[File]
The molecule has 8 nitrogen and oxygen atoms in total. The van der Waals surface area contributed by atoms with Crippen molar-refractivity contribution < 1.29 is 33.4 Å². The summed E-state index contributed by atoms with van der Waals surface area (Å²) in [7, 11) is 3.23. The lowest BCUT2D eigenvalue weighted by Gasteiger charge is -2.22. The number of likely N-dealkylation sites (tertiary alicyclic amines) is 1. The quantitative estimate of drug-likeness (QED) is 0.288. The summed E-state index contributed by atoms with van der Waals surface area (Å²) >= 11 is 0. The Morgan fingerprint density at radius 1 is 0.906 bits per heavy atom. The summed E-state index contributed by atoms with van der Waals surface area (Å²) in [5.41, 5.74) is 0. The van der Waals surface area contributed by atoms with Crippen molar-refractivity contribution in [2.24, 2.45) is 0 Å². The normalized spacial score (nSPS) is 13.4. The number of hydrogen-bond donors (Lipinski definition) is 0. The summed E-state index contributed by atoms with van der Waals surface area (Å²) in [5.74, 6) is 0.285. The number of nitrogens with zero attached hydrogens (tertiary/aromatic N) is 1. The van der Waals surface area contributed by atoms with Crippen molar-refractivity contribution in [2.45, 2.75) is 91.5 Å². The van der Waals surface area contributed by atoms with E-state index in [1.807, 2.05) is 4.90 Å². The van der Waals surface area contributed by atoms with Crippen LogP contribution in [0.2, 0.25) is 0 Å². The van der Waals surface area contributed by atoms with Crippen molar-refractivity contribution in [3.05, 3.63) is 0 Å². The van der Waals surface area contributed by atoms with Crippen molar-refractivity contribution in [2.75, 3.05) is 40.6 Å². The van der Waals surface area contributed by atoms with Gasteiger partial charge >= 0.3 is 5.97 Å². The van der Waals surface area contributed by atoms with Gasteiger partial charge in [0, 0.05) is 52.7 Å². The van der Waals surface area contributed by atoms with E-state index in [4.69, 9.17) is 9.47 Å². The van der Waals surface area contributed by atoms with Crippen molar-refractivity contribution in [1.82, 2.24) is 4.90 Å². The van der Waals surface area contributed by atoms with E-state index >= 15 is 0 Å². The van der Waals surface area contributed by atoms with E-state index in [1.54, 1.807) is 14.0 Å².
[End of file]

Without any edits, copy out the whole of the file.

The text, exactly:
The molecule has 8 nitrogen and oxygen atoms in total. The van der Waals surface area contributed by atoms with Crippen molar-refractivity contribution < 1.29 is 33.4 Å². The summed E-state index contributed by atoms with van der Waals surface area (Å²) in [7, 11) is 3.23. The lowest BCUT2D eigenvalue weighted by Gasteiger charge is -2.22. The number of likely N-dealkylation sites (tertiary alicyclic amines) is 1. The quantitative estimate of drug-likeness (QED) is 0.288. The summed E-state index contributed by atoms with van der Waals surface area (Å²) >= 11 is 0. The Morgan fingerprint density at radius 1 is 0.906 bits per heavy atom. The summed E-state index contributed by atoms with van der Waals surface area (Å²) in [5.41, 5.74) is 0. The van der Waals surface area contributed by atoms with Crippen molar-refractivity contribution in [2.24, 2.45) is 0 Å². The normalized spacial score (nSPS) is 13.4. The number of hydrogen-bond donors (Lipinski definition) is 0. The summed E-state index contributed by atoms with van der Waals surface area (Å²) in [5.74, 6) is 0.285. The number of nitrogens with zero attached hydrogens (tertiary/aromatic N) is 1. The van der Waals surface area contributed by atoms with Crippen molar-refractivity contribution in [2.45, 2.75) is 91.5 Å². The van der Waals surface area contributed by atoms with E-state index in [1.807, 2.05) is 4.90 Å². The van der Waals surface area contributed by atoms with Crippen LogP contribution in [0.2, 0.25) is 0 Å². The van der Waals surface area contributed by atoms with Crippen molar-refractivity contribution in [3.05, 3.63) is 0 Å². The van der Waals surface area contributed by atoms with Crippen molar-refractivity contribution in [2.75, 3.05) is 40.6 Å². The van der Waals surface area contributed by atoms with Gasteiger partial charge >= 0.3 is 5.97 Å². The van der Waals surface area contributed by atoms with Gasteiger partial charge in [0, 0.05) is 52.7 Å². The van der Waals surface area contributed by atoms with E-state index in [4.69, 9.17) is 9.47 Å². The van der Waals surface area contributed by atoms with Crippen molar-refractivity contribution in [1.82, 2.24) is 4.90 Å². The van der Waals surface area contributed by atoms with E-state index >= 15 is 0 Å². The van der Waals surface area contributed by atoms with E-state index in [1.54, 1.807) is 14.0 Å².